As the United States scrambled to shape a newly aggressive strategy to prevent any wider outbreak of Ebola on its own soil, the chief of the Dallas hospital where two nurses contracted the disease after treating a Liberian man before his death on 8 October apologised for mistakes made at the facility.
Questions continued to multiply over whether the US has the ability to shut down the disease within its own borders. It emerged today that the second nurse to be diagnosed with the disease, Amber Vinson, took a commercial flight on Monday from Cleveland to Dallas even though she had called the Center for Disease Control beforehand to report she had a mild temperature of 99.5 degrees. The CDC has since said she should not have been allowed on the flight.
President Barack Obama cancelled plans to travel outside Washington DC on political trips for the second day running as he monitored the response. Meanwhile, officials in Connecticut said they had admitted a patient overnight who appeared to have Ebola-like symptoms, though no final diagnosis had been reached. Testifying at a special hearing on Capitol Hill, Dr Daniel Varga, who leads the Texas Health Presbyterian Hospital in Dallas, conceded that protective protocols were not properly implemented when Liberian Thomas Eric Duncan was first admitted. He also said the hospital had given some wrong information to the public. “Unfortunately, in our initial treatment of Mr Duncan, despite our best intentions and a highly skilled medical team, we made mistakes,” he said. “We did not correctly diagnose his symptoms as those of Ebola. We are deeply sorry.” Nurses and doctors were not required to wear full hazmat suits or protective shoe-wear for two days after Mr Duncan’s admission; the patient was vomiting repeatedly and had severe diarrhoea.
Tim Murphy, the Republican congressman chairing the hearing, said it seemed clear that the US had not been properly prepared, that hospitals weren’t ready and employees weren’t properly trained. The country’s top health officials, he said, had been guilty of making “false assumptions” about the country’s ability to respond. That can “get you in a lot of trouble,” he added.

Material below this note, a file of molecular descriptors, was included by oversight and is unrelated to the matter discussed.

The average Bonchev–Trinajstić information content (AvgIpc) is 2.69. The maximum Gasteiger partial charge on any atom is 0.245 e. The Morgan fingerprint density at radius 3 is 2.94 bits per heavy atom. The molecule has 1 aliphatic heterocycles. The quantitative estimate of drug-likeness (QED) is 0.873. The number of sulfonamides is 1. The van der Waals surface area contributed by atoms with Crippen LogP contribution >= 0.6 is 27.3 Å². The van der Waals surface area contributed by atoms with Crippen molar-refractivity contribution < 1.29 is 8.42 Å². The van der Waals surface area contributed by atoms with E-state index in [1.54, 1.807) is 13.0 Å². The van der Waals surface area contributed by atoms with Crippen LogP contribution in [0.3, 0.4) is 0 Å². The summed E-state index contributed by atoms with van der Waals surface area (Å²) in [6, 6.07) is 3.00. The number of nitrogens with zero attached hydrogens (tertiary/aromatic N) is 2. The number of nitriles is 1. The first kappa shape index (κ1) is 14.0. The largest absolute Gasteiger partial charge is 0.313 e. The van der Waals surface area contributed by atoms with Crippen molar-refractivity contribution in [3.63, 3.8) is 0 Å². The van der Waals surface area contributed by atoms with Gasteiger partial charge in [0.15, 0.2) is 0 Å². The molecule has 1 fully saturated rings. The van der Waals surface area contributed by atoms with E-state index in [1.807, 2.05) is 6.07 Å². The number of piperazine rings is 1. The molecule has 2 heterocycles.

On Wednesday, Mr Obama tried to reassure Americans that the chances of a bigger outbreak of Ebola in the US were “very, very low” and that he had instructed the CDC to take a more aggressive stance to stop it. He also insisted that tackling the disease at its source in West Africa remained the priority.
Americans are nonetheless alarmed. According to a new Ipsos/Reuters poll, four out of five said they were concerned about catching Ebola and almost half said they will avoid international travel.
See the Ebola outbreak mapped
See the Ebola outbreak mapped
1/7 25 March 2014
This outbreak of the Ebola virus first emerged in the Guéckédou region of Guinea, at a crossroads with both Liberia and Sierra Leone
2/7 31 March
On 31 March the WHO confirmed the outbreak was now international, spreading first into Liberia's northern-most Lofa region
3/7 27 May
The virus spread to Sierra Leone at the end of May - just as agencies were hoping the worst was over
4/7 27 July
In Sierra Leone the virus boomed, and then it spread to Nigeria when the Liberian diplomat Patrick Sawyer flew from Monrovia to Lagos
5/7 9 August
The Nigeria cases sparked fears around the world, and there have now been deaths in Spain and Saudi Arabia involving people who had travelled to West Africa. The numbers of cases continue to rise
6/7 17-20 September
In mid-September, Senegal confirmed its first case linked to the Ebola outbreak, a development the WHO described as a top priority emergency. Numbers of cases continued to grow exponentially in Guinea, Sierra Leone and Liberia, as experts warned they could number one million by January if not contained
7/7 8 October
Two cases of Ebola have now been reported in the US and Europe - the first times the virus has been contracted among health workers outside Africa
By Tuesday night Ms Vinson had a far higher temperature and on Wednesday she was put in isolation at the Emory University Hospital in Atlanta.
Dr Thomas Frieden, the head of the CDC, told the hearing that despite what has happened over recent days he remained confident that Ebola would not be a threat to the US.Reuse content